Archive for May 28th, 2011

Hopefully, this will promote more states’ actions holding businesses accountable for hiring illegal aliens. Here are some stories from this past week regarding the ramifications of the SCOTUS ruling.

The first is a quote from an opinion piece written by AZ lawmaker, Russell Pearce, a key actor in precipitating the SCOTUS case by The US Chamber of Commerce.

Supreme Court Sides With AZ In Use Of Employment Verification Hailed By AZ Lawmaker

By Russell Pearce, guest commentary East Valley Tribune

The U.S. Supreme Court has handed our great state a significant victory. It upheld our 2007 law penalizing businesses for knowingly hiring workers who are here illegally.

No longer will companies be able to ignore the rule of law and hire illegal aliens, shutting out legal Arizona workers. With the highest unemployment in a generation, we must do all we can to get Arizona back to work, and this ruling means those here legally will not have to compete with the illegal crowd. That is great news.

Gov. Haley accuses feds of making it difficult for the state to identify illegal workers

Immigration Measure Approved By South Carolina House

Justices’ Arizona Ruling on Illegal Immigration May Embolden States

Nancy L. Wild: Kudos to Pridemore for immigrant proposalv

Department of Homeland Security Daily Media Update May 27, 2011:

Time for Jersey to catch up with Arizona on immigration

ACLU Files Suit Over Indiana Immigration Laws

TX Illegal Immigration Bills Scrapped Under Pressure From Business Community To Maintain A Steady Flow of Affordable Labor To Highly Influential Industries

Pro-Illegal Immigration Groups Continue Recall Efforts For Legislators Wanting To Crack Down On Illegal immigration

Florida Illegal Immigration Efforts Buckle From Pressure From Influential Big Business

Reforms to target illegals in S.C.

Big Business Up In Arms Over State’s Illegal Immigration Enforcements

Tom Tancredo – The Republican silence on illegal immigration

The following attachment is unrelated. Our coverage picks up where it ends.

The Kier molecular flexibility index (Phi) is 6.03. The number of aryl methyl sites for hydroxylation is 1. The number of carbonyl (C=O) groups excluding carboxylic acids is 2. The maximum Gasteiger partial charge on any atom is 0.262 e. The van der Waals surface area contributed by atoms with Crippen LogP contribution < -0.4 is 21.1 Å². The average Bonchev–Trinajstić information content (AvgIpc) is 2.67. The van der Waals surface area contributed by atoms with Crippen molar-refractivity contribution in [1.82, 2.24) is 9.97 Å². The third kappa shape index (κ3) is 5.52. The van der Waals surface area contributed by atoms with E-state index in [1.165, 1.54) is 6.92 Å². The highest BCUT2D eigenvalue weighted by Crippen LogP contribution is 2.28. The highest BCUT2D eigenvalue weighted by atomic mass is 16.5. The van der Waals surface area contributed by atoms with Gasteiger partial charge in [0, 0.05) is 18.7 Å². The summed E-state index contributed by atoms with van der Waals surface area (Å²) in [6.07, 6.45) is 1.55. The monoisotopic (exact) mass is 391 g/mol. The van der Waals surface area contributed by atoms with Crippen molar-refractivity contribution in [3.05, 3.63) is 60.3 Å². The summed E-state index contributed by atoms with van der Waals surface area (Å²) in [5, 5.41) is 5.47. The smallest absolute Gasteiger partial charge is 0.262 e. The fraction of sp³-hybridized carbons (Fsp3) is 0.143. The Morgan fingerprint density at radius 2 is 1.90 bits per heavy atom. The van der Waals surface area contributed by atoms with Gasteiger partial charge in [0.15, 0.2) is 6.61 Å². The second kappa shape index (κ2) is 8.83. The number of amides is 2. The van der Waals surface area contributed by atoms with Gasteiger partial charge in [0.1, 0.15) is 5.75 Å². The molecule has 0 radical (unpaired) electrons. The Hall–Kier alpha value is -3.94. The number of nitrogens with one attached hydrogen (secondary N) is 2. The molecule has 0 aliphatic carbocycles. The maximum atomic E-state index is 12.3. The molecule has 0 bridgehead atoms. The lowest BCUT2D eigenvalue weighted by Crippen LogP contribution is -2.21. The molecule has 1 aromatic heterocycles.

Rep. Heath Shuler Reintroduces Bi-Partisan SAVE Act

 

 

The odd issue with this case rests with the fact that the “big business advocate”, The U.S. Chamber Of Commerce”, doesn’t want business held accountable for hiring illegal aliens. It makes you question  the Chamber’s allegiance to America’s sovereignty. I’m afraid it’s all about the money and illegal immigration is a boon for big business as more legal Americans become unemployed and are unable to find gainful employment.

The system is being gamed by big business  –  through deception, they financially support politicians who promote anti-illegal immigration legislation, while themselves hiring the same illegal aliens these politicians are targeting.

CHAMBER OF COMMERCE OF THE UNITED STATES OF AMERICA ET AL. v. WHITING ET AL. (find the entire case at supremecourt.gov)

The Chamber of Commerce of the United States and various business and civil rights organizations (collectively Chamber) filed this federal preenforcement suit against those charged with administer-ing the Arizona law, arguing that the state law’s license suspensionand revocation provisions were both expressly and impliedly pre-empted by federal immigration law, and that the mandatory use of E-Verify was impliedly preempted.

 

Arizona’s requirement that employers use E-Verify is not impliedlypreempted. The IIRIRA provision setting up E-Verify contains no language circumscribing state action. It does, however, constrain federal action: absent a prior violation of federal law, “the Secretaryof Homeland Security may not require any person or . . . entity” out-side the Federal Government “to participate in” E-Verify. IIRIRA, §402(a), (e). The fact that the Federal Government may require the use of E-Verify in only limited circumstances says nothing aboutwhat the States may do. The Government recently argued just thatin another case and approvingly referenced Arizona’s law as an ex-ample of a permissible use of E-Verify when doing so.

Moreover, Arizona’s use of E-Verify does not conflict with the fed-eral scheme. The state law requires no more than that an employer, after hiring an employee, “verify the employment eligibility of theemployee” through E-Verify. Ariz. Rev. Stat. Ann. §23–214(A). And the consequences of not using E-Verify are the same under the state and federal law—an employer forfeits an otherwise available rebut-table presumption of compliance with the law.